Prime women are twice as likely as their non-prime counterparts to have learned how to manage finances from their parents. Non-prime women most commonly learn from trial and error. If you have daughters, Walker says it’s important to teach them about personal finance and how to manage their money day-to-day. If you’re one of those women who did not learn financial management skills from your parents, he says you should take matters into your own hands. Take advantage of the plethora of personal finance management resources online, especially the ones tailored to women.

Walker says personal finance blogs are great places to start, and it is worth checking out what is available on social media. Many people in precarious financial situations are able to find community, support and creative ideas via social media groups. He says improving your knowledge is never outside of your reach.

Know your options

While it may seem counterintuitive to plan for problems, Walker says it’s important to look ahead and know what your options are. Ask yourself: how would I pay for an emergency $1,200 expense? If you plan for the unexpected, you will be in much better shape if the worst happens. Figure out which one of your family members or friends you can turn to in a pinch. Know how much money you need to put away in an emergency fund. Make sure you have room in your credit to borrow in case an emergency. He says if you do the research ahead of time, you can avoid walking through a payday lender’s door.

Financial fragility can cause an enormous amount of stress. Walker says women can benefit from knowing what they can do to relieve that stress. Find an outlet that will allow you to disengage from your finances. He says your escape will be even more constructive if it has a positive influence on your life.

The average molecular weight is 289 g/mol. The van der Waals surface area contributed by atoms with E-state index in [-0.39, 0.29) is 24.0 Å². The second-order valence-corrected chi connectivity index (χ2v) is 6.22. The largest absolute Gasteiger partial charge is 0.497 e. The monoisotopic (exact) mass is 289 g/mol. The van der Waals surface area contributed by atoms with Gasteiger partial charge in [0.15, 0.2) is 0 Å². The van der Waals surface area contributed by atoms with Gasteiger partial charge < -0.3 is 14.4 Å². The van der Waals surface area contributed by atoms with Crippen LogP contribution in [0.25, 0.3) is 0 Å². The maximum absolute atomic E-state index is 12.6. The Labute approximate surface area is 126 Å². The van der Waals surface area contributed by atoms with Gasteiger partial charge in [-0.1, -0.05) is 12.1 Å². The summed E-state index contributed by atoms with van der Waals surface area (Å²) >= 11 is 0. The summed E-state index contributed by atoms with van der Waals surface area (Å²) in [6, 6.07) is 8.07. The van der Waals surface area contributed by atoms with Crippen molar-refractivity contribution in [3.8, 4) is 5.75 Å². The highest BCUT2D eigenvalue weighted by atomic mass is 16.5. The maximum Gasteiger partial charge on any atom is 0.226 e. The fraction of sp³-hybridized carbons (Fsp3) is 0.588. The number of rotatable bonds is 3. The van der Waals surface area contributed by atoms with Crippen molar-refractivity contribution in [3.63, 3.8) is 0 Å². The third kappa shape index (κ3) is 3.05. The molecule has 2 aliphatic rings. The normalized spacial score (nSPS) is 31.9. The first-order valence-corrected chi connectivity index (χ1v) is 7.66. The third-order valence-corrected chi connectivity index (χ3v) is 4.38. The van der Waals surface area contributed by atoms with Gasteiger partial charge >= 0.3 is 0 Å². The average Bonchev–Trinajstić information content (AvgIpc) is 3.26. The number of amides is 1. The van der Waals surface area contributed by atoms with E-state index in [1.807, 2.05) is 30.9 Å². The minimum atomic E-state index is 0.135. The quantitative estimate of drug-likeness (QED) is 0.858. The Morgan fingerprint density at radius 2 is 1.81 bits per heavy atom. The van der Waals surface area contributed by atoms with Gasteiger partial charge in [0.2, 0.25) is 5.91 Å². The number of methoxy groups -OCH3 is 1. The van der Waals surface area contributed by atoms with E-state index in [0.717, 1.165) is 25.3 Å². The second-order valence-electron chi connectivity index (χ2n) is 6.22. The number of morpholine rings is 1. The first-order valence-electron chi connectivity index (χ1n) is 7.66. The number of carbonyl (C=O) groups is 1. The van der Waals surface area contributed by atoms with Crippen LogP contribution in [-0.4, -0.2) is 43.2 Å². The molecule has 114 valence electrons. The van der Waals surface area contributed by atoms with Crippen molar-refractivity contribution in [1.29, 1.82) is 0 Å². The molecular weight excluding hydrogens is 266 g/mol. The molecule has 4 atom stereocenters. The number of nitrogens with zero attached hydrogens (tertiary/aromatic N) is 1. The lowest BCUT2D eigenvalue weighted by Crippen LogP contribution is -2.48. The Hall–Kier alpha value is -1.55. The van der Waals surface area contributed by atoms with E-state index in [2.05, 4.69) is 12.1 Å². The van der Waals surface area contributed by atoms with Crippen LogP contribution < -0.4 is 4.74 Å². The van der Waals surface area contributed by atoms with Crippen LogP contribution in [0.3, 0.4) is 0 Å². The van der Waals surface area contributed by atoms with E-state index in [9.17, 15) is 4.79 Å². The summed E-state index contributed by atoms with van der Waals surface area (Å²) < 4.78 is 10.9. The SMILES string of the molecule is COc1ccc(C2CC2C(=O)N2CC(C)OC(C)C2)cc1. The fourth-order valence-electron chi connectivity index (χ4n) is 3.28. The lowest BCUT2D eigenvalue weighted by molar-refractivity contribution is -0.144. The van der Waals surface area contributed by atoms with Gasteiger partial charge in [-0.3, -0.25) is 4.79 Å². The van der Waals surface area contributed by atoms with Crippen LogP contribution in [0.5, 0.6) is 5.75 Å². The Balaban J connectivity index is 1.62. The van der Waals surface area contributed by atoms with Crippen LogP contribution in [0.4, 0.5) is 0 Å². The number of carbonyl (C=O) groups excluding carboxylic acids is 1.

“Take up a hobby that can earn a little extra money on the side, but take it up as a hobby,” Walker says. “Do more exercise to strengthen your health. Find an existence that is outside of our finances so that you can better approach the challenges that you face.”

Linda Bell joined FOX Business Network (FBN) in 2014 as an assignment editor. She is an award-winning writer of business and financial content. You can follow her on Twitter @lindanbell.

Money Monday: The Four Horsemen of Personal Finance

Money Monday: The Four Horsemen of Personal Finance

Money Monday: The Four Horsemen of Personal Finance

Click here to view original web page at www.clickondetroit.com

Finance blogger Len Penzo wrote a brilliant piece titled “Beware the Four Horsemen of Personal Finance.”Money Monday: The Four Horsemen of Personal Finance





Penzo’s “Four Horsemen of Personal Finance” are as follows:

  • Cigarettes
  • Lottery Tickets
  • Alcohol
  • Dining OutCigarettes: Forget the health consequences: Your higher spending level matches your addiction.Lottery Tickets are often called a “Stupid Tax” considering the astronomical odds of winning.

    Alcohol is much like cigarettes — soft drinks are about a quarter of the price and you get free refills

    Dining Out is five times more expensive than cooking in.

    Copyright 2018 by WDIV ClickOnDetroit – All rights reserved.

Close up view of woman's hand paying in cash at groceries store.

5 Ways To Stop Blowing So Much Money On Food

So, how did that “50/30/20 rule of budgeting” work out for you in 2017? You know, the one that says we should all spend no more than 50 percent of our income on necessities, allow 30 percent for discretionary items and sock away at least 20 percent for savings? Hoping for better results in 2018, right?

Truth is, the 50/30/20 formula eludes most of us. Some 69 percent of Americans have less than $1,000 in savings, and that includes many people near retirement age. It’s understandable: Housing and rent prices are at all-time highs, our incomes don’t allow for much discretionary spending, and many people enter the workforce already in debt from college loans. Saving anything let alone 20 percent of a stretched-thin income seems highly challenging.